Getting to grips with jargon is an important part of learning about any highly technical field. Finance and technology are both notorious for its use of highly specialized language. It should come as no surprise that crypto, as an emerging financial technology and combination of the two, is a minefield of confusing vernacular.
Crypto novices might soon stumble across words like “mainnet” and “testnet” after learning terms like “blockchain” and “distributed ledger.” These two words are abbreviations for “main network” and “test network.” So, what is a mainnet, and why is it important? And what about testnets?
In this guide:
- What is a mainnet in cryptocurrency?
- What are the characteristics of a mainnet?
- Why do we need a mainnet?
- Importance of testnets
- Mainnet vs. testnet: What are the differences?
- Launching a new cryptocurrency mainnet — the process
- Do mainnet launches have an impact on crypto prices?
- Mainnets are a huge milestone for a project
- Frequently asked questions
What is a mainnet in cryptocurrency?
Normally, when someone refers to the Bitcoin network, what they are actually referring to is bitcoin’s mainnet. They are referring to Bitcoin’s fully developed, live blockchain network that is actively broadcasting, verifying, and recording transactions. That pretty much summarizes the definition of a mainnet — a blockchain network that has been launched, is fully operational, and is actively processing transactions using distributed ledger technology.
What are the characteristics of a mainnet?
A mainnet is an independent blockchain that runs by itself, using its own technology and its own cryptocurrency. An ERC-20 cryptocurrency token such as shiba inu does not have a mainnet of its own given that it is traded on top of the Ethereum network. By contrast, dogecoin has its own independent blockchain, based on its own technology, and thus has its own mainnet.
Similarly, fully functional and live decentralized applications (DApps) built on top of the Ethereum network do not have their own mainnet. Rather, they operate on top of Ethereum’s mainnet. The crypto assets trading on a mainnet like ethereum are designed to have real-world value and utility.
Why do we need a mainnet?
The launch of a mainnet is what brings crypto technology from the stage of intellectual musing to the real world. Mainnets are what the entire emergent, decentralized crypto financial system is built on. Without the launch of mainnets, the crypto revolution would have never started.
Pseudo-anonymous developer Satoshi Nakamoto kicked things off in mid-2009 with the launch of the Bitcoin mainnet. The launch came just under a year after Nakamoto had released the first crypto “whitepaper” outlining the theory behind how Bitcoin would work. The Litecoin mainnet launched in 2011 and the Dogecoin mainnet in 2013. Ethereum’s mainnet, the first to support smart contracts, was launched in 2015.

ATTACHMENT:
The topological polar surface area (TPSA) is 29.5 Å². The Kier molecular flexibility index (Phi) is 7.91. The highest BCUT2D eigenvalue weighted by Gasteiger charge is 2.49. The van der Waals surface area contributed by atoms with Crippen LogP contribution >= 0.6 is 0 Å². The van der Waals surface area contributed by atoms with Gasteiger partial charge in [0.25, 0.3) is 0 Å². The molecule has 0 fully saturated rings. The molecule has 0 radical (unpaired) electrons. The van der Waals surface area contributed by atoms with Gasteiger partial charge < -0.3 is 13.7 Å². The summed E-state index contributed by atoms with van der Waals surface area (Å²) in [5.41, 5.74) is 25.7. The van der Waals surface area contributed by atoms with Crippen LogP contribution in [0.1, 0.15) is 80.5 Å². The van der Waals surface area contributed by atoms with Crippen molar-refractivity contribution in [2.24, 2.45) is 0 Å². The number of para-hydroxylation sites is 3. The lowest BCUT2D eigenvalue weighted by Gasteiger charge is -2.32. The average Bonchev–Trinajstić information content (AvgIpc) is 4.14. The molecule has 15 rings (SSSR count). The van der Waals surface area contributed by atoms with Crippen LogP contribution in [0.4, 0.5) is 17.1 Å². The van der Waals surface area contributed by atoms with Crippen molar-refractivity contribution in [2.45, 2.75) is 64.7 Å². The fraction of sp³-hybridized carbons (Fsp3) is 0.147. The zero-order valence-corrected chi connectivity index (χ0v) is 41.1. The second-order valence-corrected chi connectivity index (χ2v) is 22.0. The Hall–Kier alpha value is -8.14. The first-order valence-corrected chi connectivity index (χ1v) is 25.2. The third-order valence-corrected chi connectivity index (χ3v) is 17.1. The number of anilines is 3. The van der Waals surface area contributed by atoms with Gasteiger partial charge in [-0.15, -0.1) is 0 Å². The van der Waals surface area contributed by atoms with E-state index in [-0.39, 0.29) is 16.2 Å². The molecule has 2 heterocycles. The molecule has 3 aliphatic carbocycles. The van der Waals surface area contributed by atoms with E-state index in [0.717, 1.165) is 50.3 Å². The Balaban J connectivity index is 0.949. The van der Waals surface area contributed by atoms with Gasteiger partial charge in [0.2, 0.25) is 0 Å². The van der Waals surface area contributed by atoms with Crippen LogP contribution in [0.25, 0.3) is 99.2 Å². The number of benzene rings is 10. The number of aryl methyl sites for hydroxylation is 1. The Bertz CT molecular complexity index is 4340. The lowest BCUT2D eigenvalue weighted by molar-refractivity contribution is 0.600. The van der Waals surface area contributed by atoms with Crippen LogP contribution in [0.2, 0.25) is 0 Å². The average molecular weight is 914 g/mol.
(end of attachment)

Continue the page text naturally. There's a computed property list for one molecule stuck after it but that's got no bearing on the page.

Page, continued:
Importance of testnets
So, now that we have an understanding of what mainnets are and why they are important; what about testnets?
Testnets are blockchains that run parallel to and are almost identical to the mainnet. Unlike a mainnet, users are not trading with tokens that have tangible value as they do on a mainnet. They exist so that crypto developers can test and hone their code in something akin to a sandbox environment. If development was taking place on the mainnet, there would be a risk of costly disruptions and developers would incur transaction fees whilst adding to network congestion. Testnets exist to avoid such hiccups.
Tokens can’t be sent between a testnet and mainnet. An attempt to do so essentially burns the coins by sending them to an unrecoverable address.
A good example of the importance of testnets in crypto developments is the recent Ethereum “Merge.” The Merge refers to the network’s transition from a proof-of-work consensus mechanism to proof-of-stake in mid-September.
Prior to implementing the mainnet Merge, Ethereum developers conducted three separate major dress rehearsals on public Ethereum testnets. The Ropsten, Sepolia, and Goerli testnets all went through with the upgrade between the months of May and July. Their success allowed the mainnet Merge to subsequently take place.
Mainnet vs. testnet: What are the differences?
Now we have an understanding of what a mainnet is and what a testnet is, let’s clarify the differences to avoid confusion. A mainnet is the blockchain that provides all the real-world utility. The digital assets trading on the mainnet have real value. It is the live blockchain that is actually being used by members of the public. It is the “finished” product of crypto development.